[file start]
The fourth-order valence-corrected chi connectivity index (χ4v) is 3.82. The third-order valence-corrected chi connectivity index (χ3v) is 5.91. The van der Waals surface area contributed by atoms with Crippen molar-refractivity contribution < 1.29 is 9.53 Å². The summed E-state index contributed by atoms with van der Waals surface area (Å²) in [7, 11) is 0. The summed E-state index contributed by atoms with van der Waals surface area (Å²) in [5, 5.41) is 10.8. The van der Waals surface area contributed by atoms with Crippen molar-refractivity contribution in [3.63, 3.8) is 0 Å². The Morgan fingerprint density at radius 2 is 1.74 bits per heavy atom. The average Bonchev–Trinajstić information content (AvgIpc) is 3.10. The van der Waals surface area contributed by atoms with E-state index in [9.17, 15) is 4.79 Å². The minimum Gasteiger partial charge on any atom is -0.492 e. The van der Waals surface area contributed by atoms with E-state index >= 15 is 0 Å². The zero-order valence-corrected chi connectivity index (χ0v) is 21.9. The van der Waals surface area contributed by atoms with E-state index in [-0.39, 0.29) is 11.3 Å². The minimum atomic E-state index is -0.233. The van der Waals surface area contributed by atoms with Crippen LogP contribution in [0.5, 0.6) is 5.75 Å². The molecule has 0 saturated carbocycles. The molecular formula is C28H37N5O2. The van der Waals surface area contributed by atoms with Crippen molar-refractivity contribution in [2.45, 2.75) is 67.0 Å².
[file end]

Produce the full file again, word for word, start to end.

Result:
The fourth-order valence-corrected chi connectivity index (χ4v) is 3.82. The third-order valence-corrected chi connectivity index (χ3v) is 5.91. The van der Waals surface area contributed by atoms with Crippen molar-refractivity contribution < 1.29 is 9.53 Å². The summed E-state index contributed by atoms with van der Waals surface area (Å²) in [7, 11) is 0. The summed E-state index contributed by atoms with van der Waals surface area (Å²) in [5, 5.41) is 10.8. The van der Waals surface area contributed by atoms with Crippen molar-refractivity contribution in [3.63, 3.8) is 0 Å². The Morgan fingerprint density at radius 2 is 1.74 bits per heavy atom. The average Bonchev–Trinajstić information content (AvgIpc) is 3.10. The van der Waals surface area contributed by atoms with E-state index in [9.17, 15) is 4.79 Å². The minimum Gasteiger partial charge on any atom is -0.492 e. The van der Waals surface area contributed by atoms with E-state index >= 15 is 0 Å². The zero-order valence-corrected chi connectivity index (χ0v) is 21.9. The van der Waals surface area contributed by atoms with E-state index in [-0.39, 0.29) is 11.3 Å². The minimum atomic E-state index is -0.233. The van der Waals surface area contributed by atoms with Crippen LogP contribution in [0.5, 0.6) is 5.75 Å². The molecule has 0 saturated carbocycles. The molecular formula is C28H37N5O2. The van der Waals surface area contributed by atoms with Crippen molar-refractivity contribution in [2.45, 2.75) is 67.0 Å².